I want to pass on a few oil painting tips concerning the flower painting arrangement or flower composition paintings. I talk a little about overall composition elsewhere on the site, but wanted to concentrate of flowers here. Photo’s used here are courtesy of the WetCanvas forum’s free reference photo section.
How to Paint Flowers - Table of Contents
In the early days, painters would have some real issues in painting the flower. They didn’t have modern refrigeration, cameras, or other ways to preserve the flower and the image.
Today, we have lots of things in our favor. And as a result, painting flowers in perfect arrangements can get very complicated. So much so, you wonder where to even start. So here are some pointers.Includes Free Chapter
You don’t have to paint every thing you see, exactly as you see it! It helps in getting the painting as close as you can to what you see, but the power behind the painting isn’t necessarily the tiny speck of pollen dust on the stamen. Most arrangements get simplified and rearranged on the canvas in the end, so don’t stress.
One way to approach your flower arrangement is to go with the masses. Create a few dominant masses and then some subordinate masses. Similar blossoms should be grouped together.
Over lapping mass shapes will also unify and add interest. Keeping a few petals on the table never hurt, and try to keep items within the work pointing towards your center of interest. Pick only one major focal point, where you want your viewers eye to travel as they enter your world on the canvas.
Things in the background will be slightly out of focus, and become sharper as they approach the front of the picture plane.
Make sure also, that your strongest contrasts, purest colors and brightest highlights will be within your center of interest. Most historical still life floral's have a dark background. This helps in pulling the viewer into the painting and concentration again falls on the point of interest.
Lets look at a few examples:
Pictures of too much going on.
Each item within the picture would make for a great painting, but combining them has given the viewer too much and the eye can’t stay in a single area of concentration.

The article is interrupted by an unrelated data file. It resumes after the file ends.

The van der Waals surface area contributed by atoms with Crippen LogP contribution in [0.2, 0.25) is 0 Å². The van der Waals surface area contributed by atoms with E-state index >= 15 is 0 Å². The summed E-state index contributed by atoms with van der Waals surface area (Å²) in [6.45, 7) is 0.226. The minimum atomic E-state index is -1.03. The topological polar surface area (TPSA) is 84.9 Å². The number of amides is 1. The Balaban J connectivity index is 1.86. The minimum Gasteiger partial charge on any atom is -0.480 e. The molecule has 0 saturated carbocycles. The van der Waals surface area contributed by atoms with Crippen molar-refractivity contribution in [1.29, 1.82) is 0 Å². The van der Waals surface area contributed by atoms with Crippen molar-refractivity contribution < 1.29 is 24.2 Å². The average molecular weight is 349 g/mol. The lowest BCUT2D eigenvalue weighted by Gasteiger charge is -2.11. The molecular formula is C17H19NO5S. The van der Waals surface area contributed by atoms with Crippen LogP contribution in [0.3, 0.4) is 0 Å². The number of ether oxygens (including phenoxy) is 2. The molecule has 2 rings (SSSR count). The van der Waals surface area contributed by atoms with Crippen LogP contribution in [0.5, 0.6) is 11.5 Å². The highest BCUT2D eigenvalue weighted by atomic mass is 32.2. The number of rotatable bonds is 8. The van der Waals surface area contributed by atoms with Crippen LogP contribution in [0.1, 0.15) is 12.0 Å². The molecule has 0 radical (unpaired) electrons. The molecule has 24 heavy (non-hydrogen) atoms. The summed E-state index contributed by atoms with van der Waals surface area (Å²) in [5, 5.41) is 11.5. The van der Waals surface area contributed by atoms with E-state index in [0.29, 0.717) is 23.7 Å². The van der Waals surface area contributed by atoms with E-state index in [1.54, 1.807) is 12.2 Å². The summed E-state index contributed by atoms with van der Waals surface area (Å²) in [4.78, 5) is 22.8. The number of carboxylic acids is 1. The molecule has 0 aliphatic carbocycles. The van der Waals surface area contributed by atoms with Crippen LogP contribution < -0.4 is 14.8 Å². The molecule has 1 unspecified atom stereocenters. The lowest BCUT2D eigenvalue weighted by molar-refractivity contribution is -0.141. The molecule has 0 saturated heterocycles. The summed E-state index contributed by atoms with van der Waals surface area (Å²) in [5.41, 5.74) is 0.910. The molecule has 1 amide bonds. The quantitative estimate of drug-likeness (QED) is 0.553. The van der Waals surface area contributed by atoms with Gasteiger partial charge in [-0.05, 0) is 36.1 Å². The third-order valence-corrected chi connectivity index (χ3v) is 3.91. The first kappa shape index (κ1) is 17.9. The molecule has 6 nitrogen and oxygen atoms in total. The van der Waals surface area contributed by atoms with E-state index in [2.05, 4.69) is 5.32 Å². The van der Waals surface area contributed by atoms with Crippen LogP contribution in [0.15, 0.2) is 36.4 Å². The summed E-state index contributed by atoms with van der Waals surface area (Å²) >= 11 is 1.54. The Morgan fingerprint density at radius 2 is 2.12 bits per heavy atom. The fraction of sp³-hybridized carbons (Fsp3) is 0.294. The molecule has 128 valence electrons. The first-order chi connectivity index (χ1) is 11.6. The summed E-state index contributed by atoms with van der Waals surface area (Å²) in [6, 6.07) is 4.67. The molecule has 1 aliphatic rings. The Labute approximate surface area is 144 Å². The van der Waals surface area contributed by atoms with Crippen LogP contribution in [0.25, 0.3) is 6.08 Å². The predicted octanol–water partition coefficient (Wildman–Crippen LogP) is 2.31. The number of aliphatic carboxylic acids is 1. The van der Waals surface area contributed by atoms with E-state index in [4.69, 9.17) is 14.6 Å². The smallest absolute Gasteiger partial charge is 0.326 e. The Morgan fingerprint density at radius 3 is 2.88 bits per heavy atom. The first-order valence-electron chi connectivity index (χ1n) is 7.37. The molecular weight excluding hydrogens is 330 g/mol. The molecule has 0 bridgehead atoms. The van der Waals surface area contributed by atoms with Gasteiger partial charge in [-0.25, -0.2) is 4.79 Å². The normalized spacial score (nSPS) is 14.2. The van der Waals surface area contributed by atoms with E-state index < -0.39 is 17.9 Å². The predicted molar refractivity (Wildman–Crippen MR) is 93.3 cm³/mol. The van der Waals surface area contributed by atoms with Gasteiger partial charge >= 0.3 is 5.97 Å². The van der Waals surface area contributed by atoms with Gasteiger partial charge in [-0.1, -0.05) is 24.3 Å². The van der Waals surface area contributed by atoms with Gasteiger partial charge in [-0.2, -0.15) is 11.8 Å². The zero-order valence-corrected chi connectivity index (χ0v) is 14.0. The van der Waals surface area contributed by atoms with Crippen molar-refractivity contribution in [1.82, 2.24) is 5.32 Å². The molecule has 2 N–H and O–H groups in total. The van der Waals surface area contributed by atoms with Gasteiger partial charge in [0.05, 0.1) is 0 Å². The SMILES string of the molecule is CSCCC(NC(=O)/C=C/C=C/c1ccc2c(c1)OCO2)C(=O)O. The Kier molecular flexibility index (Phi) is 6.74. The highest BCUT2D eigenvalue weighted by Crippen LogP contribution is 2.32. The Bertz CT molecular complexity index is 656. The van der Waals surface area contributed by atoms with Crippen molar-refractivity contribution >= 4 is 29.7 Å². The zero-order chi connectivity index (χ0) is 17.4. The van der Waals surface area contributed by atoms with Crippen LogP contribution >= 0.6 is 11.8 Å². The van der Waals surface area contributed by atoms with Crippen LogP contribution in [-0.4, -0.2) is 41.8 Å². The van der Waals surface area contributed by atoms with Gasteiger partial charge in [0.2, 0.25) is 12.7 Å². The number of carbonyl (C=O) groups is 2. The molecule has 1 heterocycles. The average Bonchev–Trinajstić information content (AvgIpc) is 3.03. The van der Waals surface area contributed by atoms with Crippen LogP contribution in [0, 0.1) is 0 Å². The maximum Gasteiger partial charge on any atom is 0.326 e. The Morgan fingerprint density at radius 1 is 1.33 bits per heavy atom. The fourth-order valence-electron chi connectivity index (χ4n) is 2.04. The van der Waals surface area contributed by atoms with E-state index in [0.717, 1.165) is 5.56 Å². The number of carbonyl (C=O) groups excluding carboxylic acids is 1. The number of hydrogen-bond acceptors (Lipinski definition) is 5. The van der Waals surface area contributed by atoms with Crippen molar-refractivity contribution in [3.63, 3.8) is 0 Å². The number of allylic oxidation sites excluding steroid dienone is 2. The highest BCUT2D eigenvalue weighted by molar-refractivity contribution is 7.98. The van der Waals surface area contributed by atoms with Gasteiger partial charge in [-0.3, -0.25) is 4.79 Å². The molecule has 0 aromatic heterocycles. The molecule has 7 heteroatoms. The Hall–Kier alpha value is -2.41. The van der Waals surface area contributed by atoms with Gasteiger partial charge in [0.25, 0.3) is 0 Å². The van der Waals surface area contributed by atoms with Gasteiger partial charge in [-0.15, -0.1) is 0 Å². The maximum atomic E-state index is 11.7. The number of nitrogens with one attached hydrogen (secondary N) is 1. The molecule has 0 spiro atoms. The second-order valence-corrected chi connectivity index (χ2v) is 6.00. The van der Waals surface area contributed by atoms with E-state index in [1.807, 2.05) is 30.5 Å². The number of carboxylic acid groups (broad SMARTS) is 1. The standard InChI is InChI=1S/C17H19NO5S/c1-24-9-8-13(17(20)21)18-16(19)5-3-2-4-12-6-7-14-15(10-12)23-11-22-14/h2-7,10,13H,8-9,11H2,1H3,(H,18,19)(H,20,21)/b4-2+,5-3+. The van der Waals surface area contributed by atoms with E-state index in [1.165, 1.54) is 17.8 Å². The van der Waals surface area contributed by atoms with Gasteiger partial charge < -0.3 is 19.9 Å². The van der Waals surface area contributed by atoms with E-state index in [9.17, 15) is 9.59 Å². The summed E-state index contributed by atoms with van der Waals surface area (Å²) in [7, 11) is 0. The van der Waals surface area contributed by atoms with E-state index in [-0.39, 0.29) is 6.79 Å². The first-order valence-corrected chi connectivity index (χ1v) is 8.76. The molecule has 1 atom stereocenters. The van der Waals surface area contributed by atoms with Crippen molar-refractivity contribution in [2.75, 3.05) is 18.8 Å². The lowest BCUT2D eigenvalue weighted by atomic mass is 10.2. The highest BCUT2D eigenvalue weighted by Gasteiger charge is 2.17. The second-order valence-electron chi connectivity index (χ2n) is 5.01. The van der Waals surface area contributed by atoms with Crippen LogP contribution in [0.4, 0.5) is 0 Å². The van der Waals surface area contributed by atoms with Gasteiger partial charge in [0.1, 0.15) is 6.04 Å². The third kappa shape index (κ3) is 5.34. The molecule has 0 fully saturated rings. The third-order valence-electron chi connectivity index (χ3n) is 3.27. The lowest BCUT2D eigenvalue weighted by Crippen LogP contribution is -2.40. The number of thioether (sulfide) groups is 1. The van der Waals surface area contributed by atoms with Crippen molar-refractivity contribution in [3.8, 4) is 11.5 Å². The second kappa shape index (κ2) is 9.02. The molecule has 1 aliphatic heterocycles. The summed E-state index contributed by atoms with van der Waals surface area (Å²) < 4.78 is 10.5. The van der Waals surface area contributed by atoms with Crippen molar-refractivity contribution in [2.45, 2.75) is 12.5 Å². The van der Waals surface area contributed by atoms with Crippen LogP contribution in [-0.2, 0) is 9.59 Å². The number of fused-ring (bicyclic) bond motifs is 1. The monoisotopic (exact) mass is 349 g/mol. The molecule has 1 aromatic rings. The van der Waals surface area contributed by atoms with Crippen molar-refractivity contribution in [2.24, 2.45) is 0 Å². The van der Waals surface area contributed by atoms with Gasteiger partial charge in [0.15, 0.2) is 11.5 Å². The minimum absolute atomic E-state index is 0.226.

Pictures of top heavy arrangement. You have to worry that a slight wind won’t topple these down at any minute.
Do you see the difference in this and the others? The drapes, and large vase pull the already large sunflower blossoms together into an integral piece. The size of the vase in height is as large as the blossoms, giving even more balance.
A slight difference made in the overall arrangement giving a more square format.
In this piece, the sweeping motion created by the tulip on the left takes what would have been a bottom heavy arrangement, and balanced things out. The background shadow is also an important aspect in this arrangement
Here are a few more examples:
The landscape format:
Then the same arrangement with the portrait format:
And here’s one with very few flowers at all, yet the piece works with the drape, blue vase and sea shells!
Another technique to boost the power of your statement within the flower painting is to move in lower and closer. Drop the angle of your painting to show the table top at eye level.
Pictures of the just right arrangement from the low angle point of view.
Here's a technique I use a lot! Not sure why other than, I'm a tall fellow, at 6 feet, and it's easy for me to do this. While checking out your flower painting arrangement, more over the top with the birds eye view and see if it gives you a nice composition. Here's one that would have been considered top heavy, then, a re-position!
Finally, something that I've employed with great success! Moving in close to the flowers. Here's a few examples:
I hope you've enjoyed this talk about the flower painting arrangement. If you've got a great flower painting planned, or even started, why not share it here at Your Oil Painting Tips, or if you've got a great photo to share, why not help others! Put it here in Your Reference Photo's.
Thanks for reading
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